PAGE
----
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Book Review Pigs In Heaven Barbara Kingsolver Essays

Reviewed on: 05/31/1993
Release date: 06/01/1993

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Pigs in Heaven is an unusual and provocative sequel that calls into question the moral certainties of its predecessor. In Barbara Kingsolver’s earlier novel The Bean Trees (1988), the plucky young Taylor Greer drives southwest from Kentucky, and a three-year-old girl is thrust upon her during a stop on Cherokee land in Oklahoma. Taylor’s act of accepting the girl seems unquestionably heroic, since the girl’s mother is dead, Taylor had no desire to acquire a child, and the child had been sexually abused. A special, nurturing love develops between Taylor and the Cherokee child, whom she names Turtle because the child attaches herself to Taylor with the tenacity of a turtle’s jaws.

Pigs in Heaven presents a very different and unexpected perspective on the situation: that Turtle should perhaps be taken from Taylor (who has settled in Tucson) and returned to her Oklahoma tribe. Annawake Fourkiller, a young Cherokee lawyer whose spirit is as strong as Taylor’s, is on a crusade to challenge the 1970’s adoptions that took a third of all Cherokee children out of their tribe and into non- Indian homes. Annawake’s legal weapon is the Indian Child Welfare Act of 1978, which gives individual tribes the right to rule on the legality of such adoptions-and even to take children back from adoptive families. Her justifications are several: that the tribe should not be deprived of its children, the basis of its continued existence; that many Cherokee extended family members want their children returned and would make good homes for them; and that being reared in white homes deprives Cherokee children of their cultural identity. This conflict between Taylor and Annawake, between the interests of mother love and tribal community, is the dramatic backbone of the novel. Kingsolver uses the conflict, however, to explore a more universal theme: To what extent can a person lead a fulfilling life by following the path of self-reliance? Are social ties to a spouse, a family, or a larger community a burden or a source of strength?

The novel opens not with Taylor or Annawake, but with Alice Greer, Taylor’s mother. Unable to sleep, wanting to abandon her marriage of two years to the uncommunicative Harland, Alice sits on her front porch in the early morning darkness, feeling herself to be “the surviving queen of nothing.” Perhaps she should warn Taylor “that a defect runs in the family, like flat feet or diabetes: they’re all in danger of ending up alone by their own stubborn choice.” From Alice’s mother Minerva Stamper (who ran a hog farm for fifty years) through Alice (who leaves husbands when they do not suit her) to Taylor (whose main goal in leaving Kentucky was to avoid the small-town girl’s common fate of early pregnancy), Alice sees her female line as holding too tightly to independence and self-sufficiency.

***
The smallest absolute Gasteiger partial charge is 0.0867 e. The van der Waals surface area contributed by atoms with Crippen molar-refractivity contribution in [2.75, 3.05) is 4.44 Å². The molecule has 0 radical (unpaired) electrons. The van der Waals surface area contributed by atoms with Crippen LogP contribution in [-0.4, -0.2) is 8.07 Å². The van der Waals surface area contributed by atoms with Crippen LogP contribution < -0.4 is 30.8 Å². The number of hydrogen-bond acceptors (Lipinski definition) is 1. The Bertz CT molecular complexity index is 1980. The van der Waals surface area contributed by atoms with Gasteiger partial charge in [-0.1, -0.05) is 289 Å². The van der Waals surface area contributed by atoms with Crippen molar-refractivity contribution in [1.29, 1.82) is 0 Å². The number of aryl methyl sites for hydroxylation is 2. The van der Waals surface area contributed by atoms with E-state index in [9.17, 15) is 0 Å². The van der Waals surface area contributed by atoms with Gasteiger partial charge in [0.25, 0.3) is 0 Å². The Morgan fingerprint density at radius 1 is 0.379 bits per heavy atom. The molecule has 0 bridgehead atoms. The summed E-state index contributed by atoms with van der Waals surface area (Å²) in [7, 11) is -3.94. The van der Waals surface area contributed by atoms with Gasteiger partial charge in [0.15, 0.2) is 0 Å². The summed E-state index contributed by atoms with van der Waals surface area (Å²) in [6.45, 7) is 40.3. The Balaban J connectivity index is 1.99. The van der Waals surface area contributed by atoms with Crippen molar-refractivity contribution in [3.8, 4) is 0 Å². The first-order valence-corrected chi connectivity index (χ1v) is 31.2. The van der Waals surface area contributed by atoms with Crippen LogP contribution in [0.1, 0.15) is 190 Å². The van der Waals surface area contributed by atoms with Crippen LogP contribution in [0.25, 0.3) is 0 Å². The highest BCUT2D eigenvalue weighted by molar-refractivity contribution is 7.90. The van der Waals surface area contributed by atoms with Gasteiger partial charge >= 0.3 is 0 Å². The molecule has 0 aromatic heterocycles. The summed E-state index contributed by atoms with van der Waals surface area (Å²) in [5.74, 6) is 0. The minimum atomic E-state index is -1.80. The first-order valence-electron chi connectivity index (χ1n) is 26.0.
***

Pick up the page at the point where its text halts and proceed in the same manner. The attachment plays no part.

Kingsolver’s two main characters, in fact, both have this quality of self-reliance. Both Taylor and Annawake have remarkable physical beauty to which they seem utterly indifferent. Further, both are indifferent to the prospect of a committed relationship with a man. Even though Taylor lives with her boyfriend Jax, he tells her how frustrated he is that she does not seem to need him, or any man. Even more extreme in her self-reliance is Annawake. Though her secretary Jinny Redbow envies her “fashion-model” good looks, Annawake “dresses like she doesn’t give a hoot” and jokes that it is hard to think of a good reason that women should want the company of men.

Annawake tries to avoid a social life and dedicates herself completely to Cherokee interests as a crusading tribal lawyer. Other Cherokees, who take the path of independence outside their tribe, suffer more acutely. In explaining to Alice how Turtle’s biological mother and aunt could have abandoned her, Annawake claims, “We see so many negative images of ourselves, Alice. Especially off-reservation. Sometimes these girls make a break for the city… but they develop such contempt for themselves they abandon their babies at the hospitals or welfare departments. Or a parking lot.”

How does one compensate for the isolation and loneliness resulting from a life of self-reliance? Again, there are striking similarities in the characters of Taylor, Alice, and Annawake, all of whom, in a literal or figurative sense, become devoted mothers. After three years of caring for her daughter, Taylor thinks of Turtle as “the miracle [she] wouldn’t have let in the door if it had knocked”—a miracle that converted her strong determination to avoid motherhood into an even stronger maternal love. Unfortunately, when Taylor feels that motherhood threatened by Annawake’s inquiries, she impulsively seizes Turtle and flees their Tucson home, subjecting her daughter to a precarious life on the road that takes them through Las Vegas and California and eventually to Seattle, where Taylor struggles to eke out a living as a working single mother.

Alice demonstrates her maternal devotion by traveling from Kentucky to Las Vegas and then to Oklahoma, mainly to give her daughter emotional support and then trying to bolster her legal claim to Turtle. Alice’s maternal instincts extend even beyond her immediate family: As they leave Las Vegas, she takes Barbie, a bizarre and distressed young woman, under her wing and along for the ride.

Annawake shows her maternal commitment more indirectly. The intense bond between Taylor and Turtle is symbolically reflected in the bond between Annawake and her brother Gabriel...

(The entire section is 2275 words.)